Kochu Thommen, J.
1. The question which has been referred to us by the Income-tax Appellate Tribunal, Cochin Bench, is as follows :
'Whether, in the facts and circumstances of the appellant's case, the Appellate Tribunal ought not to have come to the conclusion that the appellant is entitled to carry forward the loss from ready business relating to the assessment years 1963-64 and 1964-65 and set off the same against the business income for the assessment year 1968-69 onwards.
The relevant facts of this case are: The assessee is a limited company with its registered office at Cochin. The assessee had three branch offices at Alleppey, Calicut and Badagara. It carried on business in hill produce. The assessment for the year 1968-69 was completed on September 27, 1968. The officer determined a profit of Rs. 45,117 for that year. He then allowed the loss determined for the assessment years 1963-64 and 1964-65 to be brought forward and set off against the profit for 1968-69 as shown below :
Asst. yearAmount of loss brought forward
and set offRs.Asst. year 1963-6441,738Asst. year 1964-653,379
The Additional Commissioner of Income-tax, acting under Section 263 of the Income-tax Act, 1961, called for and examined the records of the proceedings. He issued notice to the assessee to show cause why the assessment order for 1968-69 should not be modified so as to disallow the above set off as, according to him, the business had been discontinued prior to the relevant previous year. The assessee contended that the business was never discontinued, although it was lying dormant for a couple of years due to adverse trade conditions. The Additional Commissioner rejected this contention and held that the business had been closed down for three or four years earlier to the relevant previous year. He, therefore, directed the Income-tax Officer to revise the assessment by deleting the carry forward and set off. On appeal by the assessee, the Tribunal confirmed the above direction of the Additional Commissioner.
We shall now read the relevant portion of Section 72 of the Income-tax Act:
'72. (1) Where for any assessment year, the net result of the computation under the head 'Profits and gains of business or profession' is a loss to the assessee, not being a loss sustained in a speculation business, and such loss cannot be or is not wholly set off against income under any head of income in accordance with the provisions of Section 71, so much of the loss as has not been so set off, or, where the assessee has income only under the head 'Capital gains' relating to capital assets other than short-term C4pital assets and has exercised the option under Sub-section (2) of that Section or where he has no income under any other head, the whole loss shall, subject to the other provisions of this Chapter, be carried forward to the following assessment year, and-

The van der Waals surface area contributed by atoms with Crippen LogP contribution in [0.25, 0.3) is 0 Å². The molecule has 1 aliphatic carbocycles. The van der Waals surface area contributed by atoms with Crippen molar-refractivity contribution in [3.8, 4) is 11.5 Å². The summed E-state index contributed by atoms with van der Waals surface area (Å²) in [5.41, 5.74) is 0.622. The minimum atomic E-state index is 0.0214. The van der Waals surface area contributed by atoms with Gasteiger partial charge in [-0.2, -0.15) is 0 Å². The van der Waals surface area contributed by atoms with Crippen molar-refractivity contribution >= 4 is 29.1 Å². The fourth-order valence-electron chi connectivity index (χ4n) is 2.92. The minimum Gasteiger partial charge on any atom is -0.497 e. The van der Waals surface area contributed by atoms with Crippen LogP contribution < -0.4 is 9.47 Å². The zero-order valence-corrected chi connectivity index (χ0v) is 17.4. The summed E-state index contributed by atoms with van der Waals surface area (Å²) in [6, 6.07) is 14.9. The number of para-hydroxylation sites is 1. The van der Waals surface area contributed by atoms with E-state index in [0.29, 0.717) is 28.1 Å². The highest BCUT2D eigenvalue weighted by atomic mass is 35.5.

(i) it shall be set off against the profits and gains, if any, of any business or profession carried on by him and assessable for that assessment year :
Provided that the business or profession for which the loss was originally computed continued to be carried on by him in the previous year relevant for that assessment year; and...'
The question is whether the business of the assessee had been discontinued. If it was in fact discontinued, as found by the Tribunal, the assessee would not be entitled to carry forward the losses for the years 1963-64 and 1964-65 and have them set off against the profits and gains of the year in question. Counsel for the assessee contended that the company's business had never been closed down but it had only been lying dormant for a period owing to adverse conditions. He relied on certain decisions to point out that merely because a business had been inactive due to adverse conditions or other peculiarities of the trade, the business itself could not be considered to have been discontinued. One of the decisions cited for this purpose was Kirk and Randall Ltd. v. Dunn,  8 TC 663 where the facts are as follows :
'The assessee-company persisted in seeking for business--business which, if they got, they would have had to finance somehow and to carry out which they would have had to acquire plant and workmen whether the business was in this country or elsewhere. But they did not get business. They had their directors all the time, and the directors drew their fees, and their secretary drew his fees ; and they also had bills for typing and so on, and bills for legal services; ...Now the legal expenses and the stationery charges, and the directors' travelling expenses, which are a large sum, are connected with their efforts to get business, but they did not get any. That went on till 1920, and then they did get something.' Based on these facts, Rowlatt J. came to the conclusion that the company carried on business during the relevant period, and such finding arrived at on the basis of the relevant facts is not a finding of a pure fact but an inference of law drawn from specific facts found. In Commissioners of Inland Revenue v. South Behar Railway Co. Ltd.,  12 TC 657 the House of Lords considered the question whether a company which had become inactive could be said to have discontinued its trade or business. Lord Sumner refers to the activities of the company as follows :